While studying an aquatic ecosystem spiked with pharmaceuticals, I found that the benthic species at the bottom of the food chain were the main receivers (highest bioaccumulation factor; BAF) while fish at the top of the food web had the lowest uptake of the studied drugs. Interestingly, the BAF of the anxiolytic pharmaceutical oxazepam, increased in fish (perch; Perca fluviatilis) over the study period, suggesting that this drug can be transferred between trophic levels in food webs. To assess whether oxazepam could affect growth and survival in perch, I exposed perch populations to oxazepam for 2-months in a replicated pond experiment. In this study, I tested the hypothesis that oxazepam exposed perch would grow faster but also suffer from increased predation. Oxazepam has been shown previously to induce ‘anti-anxiety’ behaviours that improve foraging but may also make individuals more exposed to predators. In contrast, I found no statistically significant increase in growth and mortality in the exposed perch. However, the study revealed that the natural predator of perch (pike; Esox lucius) became less effective at catching prey when exposed to oxazepam. This exposure effect on predation efficiency likely contributed to the absence of predation effects in the exposed ponds. In two following laboratory studies I investigated effects of behaviour modifying drugs (oxazepam and a growth hormone, 17β-trenbolone) in combination with additional stressors (temperature and predator cues). Drug and temperature interactions were found for 17β-trenbolone, where water temperature interacted with treatment to induce changes in predator escape behaviour, boldness, and exploration in mosquitofish (Gambusia holbrooki). However, in the other study, we found that oxazepam, temperature, and predator cue all affected perch ‘anti-anxiety’ behaviours, but independently.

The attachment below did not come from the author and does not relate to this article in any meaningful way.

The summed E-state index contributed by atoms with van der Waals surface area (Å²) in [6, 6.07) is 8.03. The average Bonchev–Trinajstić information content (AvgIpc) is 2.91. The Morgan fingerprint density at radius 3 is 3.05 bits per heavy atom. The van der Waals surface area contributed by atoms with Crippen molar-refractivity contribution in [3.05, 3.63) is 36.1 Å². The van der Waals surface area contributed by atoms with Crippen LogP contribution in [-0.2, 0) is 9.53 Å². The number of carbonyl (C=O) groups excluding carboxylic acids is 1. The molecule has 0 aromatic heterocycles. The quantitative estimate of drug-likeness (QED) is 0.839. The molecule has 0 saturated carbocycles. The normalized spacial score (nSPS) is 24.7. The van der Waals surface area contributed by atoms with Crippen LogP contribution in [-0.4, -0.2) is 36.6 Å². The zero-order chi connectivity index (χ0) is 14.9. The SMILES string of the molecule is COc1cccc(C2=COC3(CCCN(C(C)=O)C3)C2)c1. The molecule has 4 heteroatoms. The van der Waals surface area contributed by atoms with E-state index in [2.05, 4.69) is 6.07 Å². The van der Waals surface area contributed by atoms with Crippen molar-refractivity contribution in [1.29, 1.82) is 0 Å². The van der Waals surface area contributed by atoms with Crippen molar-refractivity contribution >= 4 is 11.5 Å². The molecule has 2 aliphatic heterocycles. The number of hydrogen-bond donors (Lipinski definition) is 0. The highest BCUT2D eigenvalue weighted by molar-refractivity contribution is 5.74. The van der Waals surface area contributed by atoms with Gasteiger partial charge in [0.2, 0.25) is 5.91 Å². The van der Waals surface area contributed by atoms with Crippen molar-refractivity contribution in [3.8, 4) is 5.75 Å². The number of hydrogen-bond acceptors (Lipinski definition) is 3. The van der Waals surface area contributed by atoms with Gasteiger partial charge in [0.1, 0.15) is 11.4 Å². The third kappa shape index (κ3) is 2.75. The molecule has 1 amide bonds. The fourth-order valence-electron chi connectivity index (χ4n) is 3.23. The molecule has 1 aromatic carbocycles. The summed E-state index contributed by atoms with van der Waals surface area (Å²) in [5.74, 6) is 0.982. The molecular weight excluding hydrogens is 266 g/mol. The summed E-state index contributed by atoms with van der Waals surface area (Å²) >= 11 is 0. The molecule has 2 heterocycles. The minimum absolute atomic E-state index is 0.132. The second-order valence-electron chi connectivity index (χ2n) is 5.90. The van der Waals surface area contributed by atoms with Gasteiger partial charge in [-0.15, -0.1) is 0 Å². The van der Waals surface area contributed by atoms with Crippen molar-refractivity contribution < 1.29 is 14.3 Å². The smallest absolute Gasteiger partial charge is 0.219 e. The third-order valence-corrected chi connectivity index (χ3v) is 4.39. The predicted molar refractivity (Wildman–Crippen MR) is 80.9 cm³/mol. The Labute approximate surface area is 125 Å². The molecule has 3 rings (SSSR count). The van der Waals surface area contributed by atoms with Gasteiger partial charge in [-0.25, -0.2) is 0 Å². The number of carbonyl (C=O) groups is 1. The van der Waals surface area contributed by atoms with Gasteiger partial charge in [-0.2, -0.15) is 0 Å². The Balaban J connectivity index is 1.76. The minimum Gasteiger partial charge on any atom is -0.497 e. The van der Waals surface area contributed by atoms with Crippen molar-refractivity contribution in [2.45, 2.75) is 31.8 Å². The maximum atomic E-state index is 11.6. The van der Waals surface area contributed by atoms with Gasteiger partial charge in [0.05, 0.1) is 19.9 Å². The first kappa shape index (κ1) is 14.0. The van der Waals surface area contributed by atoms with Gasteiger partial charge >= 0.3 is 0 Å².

I conclude that pharmaceuticals can alter ecologically important behaviours in fish, and that at least some, can accumulate in aquatic food webs. It seems that in situ effects of behaviour modifying drugs in aquatic ecosystems depend on both species-specific responses and abiotic interactions. As such, it is far from straightforward to predict net ecosystem effects based on experiments conducted using single species and static conditions. Future studies should assess the effects of pharmaceuticals in aquatic ecosystems under more complex conditions for us to gain a better understanding of what consequences behaviour modifying drugs have in the environment.

Place, publisher, year, edition, pages
Umeå: Umeå universitet, 2018. p. 33
Keywords
Aquatic ecosystems, Behavioural effects, Ecotoxicology, Endocrine disruptors, Pharmaceuticals, Interaction effects
National Category
Environmental Sciences
Research subject
Ecotoxicology
Identifiers
urn:nbn:se:umu:diva-151138 (URN)978-91-7601-912-2 (ISBN)
Public defence
2018-09-21, Lilla Hörsalen, KB.E3.01, KBC-huset, Umeå, 12:00 (English)
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Available from: 2018-08-31 Created: 2018-08-28 Last updated: 2018-08-30Bibliographically approved

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Lagesson, AnnelieBrodin, TomasFahlman, JohanFick, JerkerJonsson, MicaelByström, PärKlaminder, Jonatan